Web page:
As the demand for cyber insurance continues to grow, insurers must remain vigilant in managing the changing risk associated with the line of coverage.
According to DBRS Morningstar’s commentary today on the exploding coverage line, while cyber insurance is a market opportunity for insurers, it also presents a different type of risk to manage, one that can be more difficult to value. and price than most other insurance risks.
Along with artificial intelligence, cyber attacks will continue to evolve, meaning insurers will need to monitor and manage risks accordingly.
“The challenge arises in part due to the lack of comprehensive and reliable data given the changing nature of cyber crime, its potentially catastrophic nature as well as the high level of technical expertise required to properly risk it,” the report said.
These challenges can be managed with “Appropriate policy terms and conditions and risk management measures that are effective in managing the volatility of the loss ratio and the prevention of cyber-related losses are critical determinants on insurers’ ability to manage underwriting cyber risk exposures.”
Reinsurance can help mitigate unexpectedly large losses, the commentary said, although limited availability and cost may limit an insurer’s ability to increase its cyber market share.
As the line matures, it is expected that insurers offering coverage will benefit from a source of income with continued high demand and more stable income. The latter will arise as a result of better claims experiencing data accrual, leading to more accurate pricing and stable loss ratios.
While loss ratios increased significantly between 2018 and 2020, improvements were seen in 2021 and are expected to continue in 2022.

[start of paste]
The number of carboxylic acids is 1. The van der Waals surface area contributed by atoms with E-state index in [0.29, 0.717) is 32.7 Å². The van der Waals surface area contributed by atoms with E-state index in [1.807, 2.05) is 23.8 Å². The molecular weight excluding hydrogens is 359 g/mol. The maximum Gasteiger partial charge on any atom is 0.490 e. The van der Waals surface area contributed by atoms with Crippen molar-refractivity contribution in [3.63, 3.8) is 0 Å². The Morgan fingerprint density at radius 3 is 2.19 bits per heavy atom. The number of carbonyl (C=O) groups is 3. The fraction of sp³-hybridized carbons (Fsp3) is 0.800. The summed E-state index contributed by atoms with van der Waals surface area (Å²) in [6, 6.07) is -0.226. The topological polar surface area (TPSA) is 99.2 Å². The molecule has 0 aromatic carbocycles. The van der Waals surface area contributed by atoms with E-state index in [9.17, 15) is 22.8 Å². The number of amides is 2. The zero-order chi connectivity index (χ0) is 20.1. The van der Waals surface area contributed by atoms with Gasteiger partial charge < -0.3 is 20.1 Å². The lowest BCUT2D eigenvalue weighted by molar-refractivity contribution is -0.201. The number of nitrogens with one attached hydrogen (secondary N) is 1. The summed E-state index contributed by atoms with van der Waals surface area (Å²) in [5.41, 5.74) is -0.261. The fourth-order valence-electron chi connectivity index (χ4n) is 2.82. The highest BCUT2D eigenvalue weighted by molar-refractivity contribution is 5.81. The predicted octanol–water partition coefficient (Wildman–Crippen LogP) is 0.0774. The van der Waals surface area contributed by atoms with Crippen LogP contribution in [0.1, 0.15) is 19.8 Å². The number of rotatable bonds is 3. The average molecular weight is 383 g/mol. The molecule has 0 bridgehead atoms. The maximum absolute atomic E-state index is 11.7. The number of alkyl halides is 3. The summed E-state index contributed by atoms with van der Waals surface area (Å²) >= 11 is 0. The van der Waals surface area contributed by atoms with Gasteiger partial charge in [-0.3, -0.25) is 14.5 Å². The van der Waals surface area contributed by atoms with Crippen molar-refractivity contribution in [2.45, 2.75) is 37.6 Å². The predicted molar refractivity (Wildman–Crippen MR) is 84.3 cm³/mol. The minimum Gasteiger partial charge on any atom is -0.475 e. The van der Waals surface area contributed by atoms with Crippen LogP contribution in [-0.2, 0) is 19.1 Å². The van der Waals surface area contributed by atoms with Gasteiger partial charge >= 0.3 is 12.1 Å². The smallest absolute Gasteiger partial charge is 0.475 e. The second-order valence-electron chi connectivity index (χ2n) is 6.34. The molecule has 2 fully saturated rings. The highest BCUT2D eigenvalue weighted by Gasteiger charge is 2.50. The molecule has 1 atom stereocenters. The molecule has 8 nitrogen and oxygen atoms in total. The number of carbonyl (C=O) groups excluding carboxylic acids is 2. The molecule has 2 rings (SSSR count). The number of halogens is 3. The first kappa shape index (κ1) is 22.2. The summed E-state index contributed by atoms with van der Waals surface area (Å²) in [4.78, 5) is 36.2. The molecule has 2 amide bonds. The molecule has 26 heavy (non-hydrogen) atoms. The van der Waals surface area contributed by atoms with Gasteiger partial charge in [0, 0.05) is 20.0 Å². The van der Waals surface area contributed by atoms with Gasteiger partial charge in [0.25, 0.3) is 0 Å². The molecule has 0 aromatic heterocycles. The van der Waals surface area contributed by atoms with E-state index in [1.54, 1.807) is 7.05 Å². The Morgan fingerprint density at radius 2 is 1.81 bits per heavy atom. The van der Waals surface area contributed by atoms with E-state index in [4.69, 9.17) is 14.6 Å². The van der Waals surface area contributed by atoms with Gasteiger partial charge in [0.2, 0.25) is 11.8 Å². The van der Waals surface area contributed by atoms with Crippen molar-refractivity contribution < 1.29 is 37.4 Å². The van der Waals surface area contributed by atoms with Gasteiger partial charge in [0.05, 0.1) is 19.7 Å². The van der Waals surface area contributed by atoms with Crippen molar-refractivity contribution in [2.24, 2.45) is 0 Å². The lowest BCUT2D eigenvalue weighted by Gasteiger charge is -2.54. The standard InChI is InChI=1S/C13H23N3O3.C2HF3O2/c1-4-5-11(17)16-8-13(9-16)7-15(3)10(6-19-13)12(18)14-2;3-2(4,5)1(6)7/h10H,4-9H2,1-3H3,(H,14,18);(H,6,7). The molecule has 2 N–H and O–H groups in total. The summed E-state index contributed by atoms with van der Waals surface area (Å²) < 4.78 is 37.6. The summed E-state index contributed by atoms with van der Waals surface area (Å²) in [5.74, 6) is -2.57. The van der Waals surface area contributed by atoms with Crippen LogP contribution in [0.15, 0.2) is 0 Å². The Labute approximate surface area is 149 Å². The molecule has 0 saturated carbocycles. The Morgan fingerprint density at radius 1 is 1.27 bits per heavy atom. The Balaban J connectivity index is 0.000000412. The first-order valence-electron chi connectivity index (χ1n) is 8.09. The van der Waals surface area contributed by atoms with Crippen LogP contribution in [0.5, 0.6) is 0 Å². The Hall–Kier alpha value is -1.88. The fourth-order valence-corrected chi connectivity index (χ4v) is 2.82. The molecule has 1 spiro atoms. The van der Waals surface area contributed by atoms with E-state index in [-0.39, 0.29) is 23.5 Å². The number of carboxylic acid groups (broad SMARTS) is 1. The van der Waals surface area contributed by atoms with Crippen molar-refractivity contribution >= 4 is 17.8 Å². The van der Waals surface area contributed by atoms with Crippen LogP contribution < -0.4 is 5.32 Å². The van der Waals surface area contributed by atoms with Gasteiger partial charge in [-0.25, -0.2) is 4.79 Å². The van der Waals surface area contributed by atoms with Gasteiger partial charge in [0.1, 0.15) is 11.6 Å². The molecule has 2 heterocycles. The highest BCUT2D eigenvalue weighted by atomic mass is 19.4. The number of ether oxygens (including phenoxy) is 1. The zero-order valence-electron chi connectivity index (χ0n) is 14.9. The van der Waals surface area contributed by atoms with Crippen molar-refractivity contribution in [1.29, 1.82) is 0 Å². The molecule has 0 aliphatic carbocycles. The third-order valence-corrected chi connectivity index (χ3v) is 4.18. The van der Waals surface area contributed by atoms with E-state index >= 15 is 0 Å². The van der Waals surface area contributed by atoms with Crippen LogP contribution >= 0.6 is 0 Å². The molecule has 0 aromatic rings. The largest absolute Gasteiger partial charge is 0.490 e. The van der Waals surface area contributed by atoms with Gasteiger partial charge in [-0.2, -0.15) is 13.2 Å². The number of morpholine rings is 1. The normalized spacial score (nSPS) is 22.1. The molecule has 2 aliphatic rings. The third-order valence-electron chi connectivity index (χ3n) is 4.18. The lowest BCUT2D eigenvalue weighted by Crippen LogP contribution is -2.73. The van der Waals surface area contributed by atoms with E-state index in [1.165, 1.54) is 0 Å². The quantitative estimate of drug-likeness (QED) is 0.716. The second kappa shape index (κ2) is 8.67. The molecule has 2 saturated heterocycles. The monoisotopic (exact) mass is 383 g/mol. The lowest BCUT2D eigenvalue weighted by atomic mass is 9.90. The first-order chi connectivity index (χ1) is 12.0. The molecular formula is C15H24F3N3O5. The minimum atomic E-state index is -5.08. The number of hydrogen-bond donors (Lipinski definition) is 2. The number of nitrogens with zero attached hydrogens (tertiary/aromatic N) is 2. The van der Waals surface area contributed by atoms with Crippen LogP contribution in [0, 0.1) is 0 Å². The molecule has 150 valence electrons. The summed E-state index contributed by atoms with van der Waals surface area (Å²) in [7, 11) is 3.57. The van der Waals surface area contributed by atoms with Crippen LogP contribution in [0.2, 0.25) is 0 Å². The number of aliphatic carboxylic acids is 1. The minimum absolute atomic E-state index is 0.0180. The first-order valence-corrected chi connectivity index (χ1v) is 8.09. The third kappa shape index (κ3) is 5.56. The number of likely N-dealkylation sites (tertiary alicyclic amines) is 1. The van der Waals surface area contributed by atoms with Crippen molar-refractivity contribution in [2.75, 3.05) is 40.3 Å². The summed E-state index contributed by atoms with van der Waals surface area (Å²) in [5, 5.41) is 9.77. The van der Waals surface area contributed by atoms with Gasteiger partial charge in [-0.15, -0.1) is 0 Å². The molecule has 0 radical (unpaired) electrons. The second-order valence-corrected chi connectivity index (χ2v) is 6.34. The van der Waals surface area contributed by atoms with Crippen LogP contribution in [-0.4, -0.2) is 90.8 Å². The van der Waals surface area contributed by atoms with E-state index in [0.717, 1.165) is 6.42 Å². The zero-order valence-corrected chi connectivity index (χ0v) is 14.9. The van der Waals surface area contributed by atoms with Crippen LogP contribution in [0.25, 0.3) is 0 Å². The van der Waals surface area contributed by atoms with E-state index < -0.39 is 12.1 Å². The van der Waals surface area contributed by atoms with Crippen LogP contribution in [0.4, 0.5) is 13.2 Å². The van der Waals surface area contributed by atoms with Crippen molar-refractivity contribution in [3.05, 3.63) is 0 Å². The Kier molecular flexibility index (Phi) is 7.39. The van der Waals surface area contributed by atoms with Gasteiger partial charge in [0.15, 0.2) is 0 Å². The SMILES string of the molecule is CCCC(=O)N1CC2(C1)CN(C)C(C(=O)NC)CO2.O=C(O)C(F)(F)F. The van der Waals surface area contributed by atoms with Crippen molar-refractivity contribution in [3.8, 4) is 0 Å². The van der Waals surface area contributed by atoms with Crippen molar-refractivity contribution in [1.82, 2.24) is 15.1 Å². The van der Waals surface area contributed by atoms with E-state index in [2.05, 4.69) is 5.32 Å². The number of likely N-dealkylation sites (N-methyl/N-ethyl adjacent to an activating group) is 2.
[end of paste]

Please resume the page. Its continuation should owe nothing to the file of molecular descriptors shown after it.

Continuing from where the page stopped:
The authors of the commentary, Komal Rizvi, vice president, Insurance, Global Financial Institutions Group and Marcos Alvarez SVP and global head, Insurance, Global Financial Institutions Group, expect more refined cyber coverage offerings, the result of a maturing market as well as a better understanding of claims drivers. The evolution of cyber policy occurs faster than in other lines, mainly due to the evolving nature of cyber attacks.
However, there is a risk of restraining growth, due to the high demand for cyber insurance coupled with a large gap in cyber protection, the commentary said.
“Cyber risk can be vulnerable to mispricing because losses can fluctuate widely, and, in some cases, be very high. Losses can be difficult to model and quantify because of the wide range of loss events involved, including reputational damage costs, compensation to any cyberattack victim, business interruption costs, and ransomware claims, to name a few, “the report outlines. .
Because cyber coverage offers insurers a source of income unrelated to catastrophic weather events, it can be beneficial to insurers who may have a large share of their business in the property insurance market.
Another benefit for insurers is the ability to offer services to cyber insurance customers, such as “access to professional advice, evaluation of cyber security processes and methods currently in place, and help prevent injury and prevent further falls once a breach occurs. .”
These services can be valuable to small to mid-sized businesses that do not have the ability to acquire these services on their own.
One caveat remains, the potential for systemic, widespread loss of digital supply chains. This can be solved, according to the report, by sufficiently diversifying the risk pool.
Mitigating risk through reinsurance, along with clarity in policy language, and a disciplined underwriting process is key to managing tail risk.
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